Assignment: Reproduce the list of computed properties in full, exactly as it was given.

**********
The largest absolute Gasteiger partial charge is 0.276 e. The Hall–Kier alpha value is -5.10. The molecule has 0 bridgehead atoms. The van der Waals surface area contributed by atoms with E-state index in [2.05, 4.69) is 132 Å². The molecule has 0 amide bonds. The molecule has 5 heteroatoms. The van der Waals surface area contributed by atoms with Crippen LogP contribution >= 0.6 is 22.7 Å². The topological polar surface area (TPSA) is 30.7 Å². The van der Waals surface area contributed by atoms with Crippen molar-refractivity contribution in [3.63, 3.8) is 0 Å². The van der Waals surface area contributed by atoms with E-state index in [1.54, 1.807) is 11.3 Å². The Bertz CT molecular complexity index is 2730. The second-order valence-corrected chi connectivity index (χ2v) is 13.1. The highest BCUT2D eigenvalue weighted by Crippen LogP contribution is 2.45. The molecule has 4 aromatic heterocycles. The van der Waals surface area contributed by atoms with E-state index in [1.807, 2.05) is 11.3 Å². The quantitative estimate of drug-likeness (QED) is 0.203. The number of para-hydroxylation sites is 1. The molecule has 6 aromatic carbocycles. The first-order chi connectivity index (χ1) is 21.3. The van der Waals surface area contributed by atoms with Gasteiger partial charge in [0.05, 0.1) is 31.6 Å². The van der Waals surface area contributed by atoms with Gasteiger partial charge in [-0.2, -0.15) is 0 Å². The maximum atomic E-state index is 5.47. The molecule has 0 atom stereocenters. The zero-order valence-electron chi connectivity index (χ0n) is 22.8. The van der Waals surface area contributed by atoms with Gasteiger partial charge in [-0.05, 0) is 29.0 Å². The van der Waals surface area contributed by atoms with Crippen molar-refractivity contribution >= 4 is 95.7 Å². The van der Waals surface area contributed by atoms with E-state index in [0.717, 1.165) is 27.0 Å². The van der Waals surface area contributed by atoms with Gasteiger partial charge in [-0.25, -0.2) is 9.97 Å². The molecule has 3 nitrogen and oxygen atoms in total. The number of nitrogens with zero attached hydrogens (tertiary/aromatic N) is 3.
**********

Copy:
The largest absolute Gasteiger partial charge is 0.276 e. The Hall–Kier alpha value is -5.10. The molecule has 0 bridgehead atoms. The van der Waals surface area contributed by atoms with E-state index in [2.05, 4.69) is 132 Å². The molecule has 0 amide bonds. The molecule has 5 heteroatoms. The van der Waals surface area contributed by atoms with Crippen LogP contribution >= 0.6 is 22.7 Å². The topological polar surface area (TPSA) is 30.7 Å². The van der Waals surface area contributed by atoms with Crippen molar-refractivity contribution in [3.63, 3.8) is 0 Å². The van der Waals surface area contributed by atoms with E-state index in [1.54, 1.807) is 11.3 Å². The Bertz CT molecular complexity index is 2730. The second-order valence-corrected chi connectivity index (χ2v) is 13.1. The highest BCUT2D eigenvalue weighted by Crippen LogP contribution is 2.45. The molecule has 4 aromatic heterocycles. The van der Waals surface area contributed by atoms with E-state index in [1.807, 2.05) is 11.3 Å². The quantitative estimate of drug-likeness (QED) is 0.203. The number of para-hydroxylation sites is 1. The molecule has 6 aromatic carbocycles. The first-order chi connectivity index (χ1) is 21.3. The van der Waals surface area contributed by atoms with Gasteiger partial charge in [0.05, 0.1) is 31.6 Å². The van der Waals surface area contributed by atoms with Gasteiger partial charge in [-0.2, -0.15) is 0 Å². The maximum atomic E-state index is 5.47. The molecule has 0 atom stereocenters. The zero-order valence-electron chi connectivity index (χ0n) is 22.8. The van der Waals surface area contributed by atoms with Gasteiger partial charge in [-0.05, 0) is 29.0 Å². The van der Waals surface area contributed by atoms with Crippen molar-refractivity contribution >= 4 is 95.7 Å². The van der Waals surface area contributed by atoms with E-state index in [0.717, 1.165) is 27.0 Å². The van der Waals surface area contributed by atoms with Gasteiger partial charge in [-0.25, -0.2) is 9.97 Å². The molecule has 3 nitrogen and oxygen atoms in total. The number of nitrogens with zero attached hydrogens (tertiary/aromatic N) is 3.